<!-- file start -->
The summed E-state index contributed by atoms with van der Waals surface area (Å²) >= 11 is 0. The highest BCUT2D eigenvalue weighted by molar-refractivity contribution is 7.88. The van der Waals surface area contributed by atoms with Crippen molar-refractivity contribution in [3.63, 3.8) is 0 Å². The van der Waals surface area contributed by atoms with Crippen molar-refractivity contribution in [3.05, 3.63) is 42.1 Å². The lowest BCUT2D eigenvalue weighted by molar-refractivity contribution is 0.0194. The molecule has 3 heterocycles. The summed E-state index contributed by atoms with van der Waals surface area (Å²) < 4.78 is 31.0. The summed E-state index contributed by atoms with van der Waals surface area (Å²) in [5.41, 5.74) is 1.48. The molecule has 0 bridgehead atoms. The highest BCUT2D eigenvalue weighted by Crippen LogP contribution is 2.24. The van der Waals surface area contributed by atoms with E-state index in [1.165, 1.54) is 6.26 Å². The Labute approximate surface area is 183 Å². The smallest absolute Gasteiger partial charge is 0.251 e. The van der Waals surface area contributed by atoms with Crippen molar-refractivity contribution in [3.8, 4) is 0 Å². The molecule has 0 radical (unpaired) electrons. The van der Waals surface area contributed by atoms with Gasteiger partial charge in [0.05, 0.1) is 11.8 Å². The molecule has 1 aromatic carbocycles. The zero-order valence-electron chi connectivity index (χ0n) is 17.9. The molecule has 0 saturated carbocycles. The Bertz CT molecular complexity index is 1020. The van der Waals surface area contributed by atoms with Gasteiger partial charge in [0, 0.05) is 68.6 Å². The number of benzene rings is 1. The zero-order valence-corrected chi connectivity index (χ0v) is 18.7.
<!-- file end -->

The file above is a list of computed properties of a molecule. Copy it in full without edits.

The summed E-state index contributed by atoms with van der Waals surface area (Å²) >= 11 is 0. The highest BCUT2D eigenvalue weighted by molar-refractivity contribution is 7.88. The van der Waals surface area contributed by atoms with Crippen molar-refractivity contribution in [3.63, 3.8) is 0 Å². The van der Waals surface area contributed by atoms with Crippen molar-refractivity contribution in [3.05, 3.63) is 42.1 Å². The lowest BCUT2D eigenvalue weighted by molar-refractivity contribution is 0.0194. The molecule has 3 heterocycles. The summed E-state index contributed by atoms with van der Waals surface area (Å²) < 4.78 is 31.0. The summed E-state index contributed by atoms with van der Waals surface area (Å²) in [5.41, 5.74) is 1.48. The molecule has 0 bridgehead atoms. The highest BCUT2D eigenvalue weighted by Crippen LogP contribution is 2.24. The van der Waals surface area contributed by atoms with E-state index in [1.165, 1.54) is 6.26 Å². The Labute approximate surface area is 183 Å². The smallest absolute Gasteiger partial charge is 0.251 e. The van der Waals surface area contributed by atoms with Crippen molar-refractivity contribution in [3.8, 4) is 0 Å². The molecule has 0 radical (unpaired) electrons. The van der Waals surface area contributed by atoms with Gasteiger partial charge in [0.05, 0.1) is 11.8 Å². The molecule has 1 aromatic carbocycles. The zero-order valence-electron chi connectivity index (χ0n) is 17.9. The molecule has 0 saturated carbocycles. The Bertz CT molecular complexity index is 1020. The van der Waals surface area contributed by atoms with Gasteiger partial charge in [0, 0.05) is 68.6 Å². The number of benzene rings is 1. The zero-order valence-corrected chi connectivity index (χ0v) is 18.7.